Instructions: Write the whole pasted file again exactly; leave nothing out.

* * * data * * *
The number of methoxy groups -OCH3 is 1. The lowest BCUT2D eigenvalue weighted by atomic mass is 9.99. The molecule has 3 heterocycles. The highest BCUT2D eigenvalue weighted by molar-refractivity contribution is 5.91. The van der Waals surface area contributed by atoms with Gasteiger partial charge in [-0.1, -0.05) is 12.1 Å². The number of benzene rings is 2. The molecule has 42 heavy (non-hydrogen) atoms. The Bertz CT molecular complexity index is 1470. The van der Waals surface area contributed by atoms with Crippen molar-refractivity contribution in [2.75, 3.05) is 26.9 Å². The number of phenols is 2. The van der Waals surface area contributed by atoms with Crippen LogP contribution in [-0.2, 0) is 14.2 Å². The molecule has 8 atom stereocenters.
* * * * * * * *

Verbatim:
The number of methoxy groups -OCH3 is 1. The lowest BCUT2D eigenvalue weighted by atomic mass is 9.99. The molecule has 3 heterocycles. The highest BCUT2D eigenvalue weighted by molar-refractivity contribution is 5.91. The van der Waals surface area contributed by atoms with Gasteiger partial charge in [-0.1, -0.05) is 12.1 Å². The number of benzene rings is 2. The molecule has 42 heavy (non-hydrogen) atoms. The Bertz CT molecular complexity index is 1470. The van der Waals surface area contributed by atoms with Crippen molar-refractivity contribution in [2.75, 3.05) is 26.9 Å². The number of phenols is 2. The van der Waals surface area contributed by atoms with Crippen LogP contribution in [-0.2, 0) is 14.2 Å². The molecule has 8 atom stereocenters.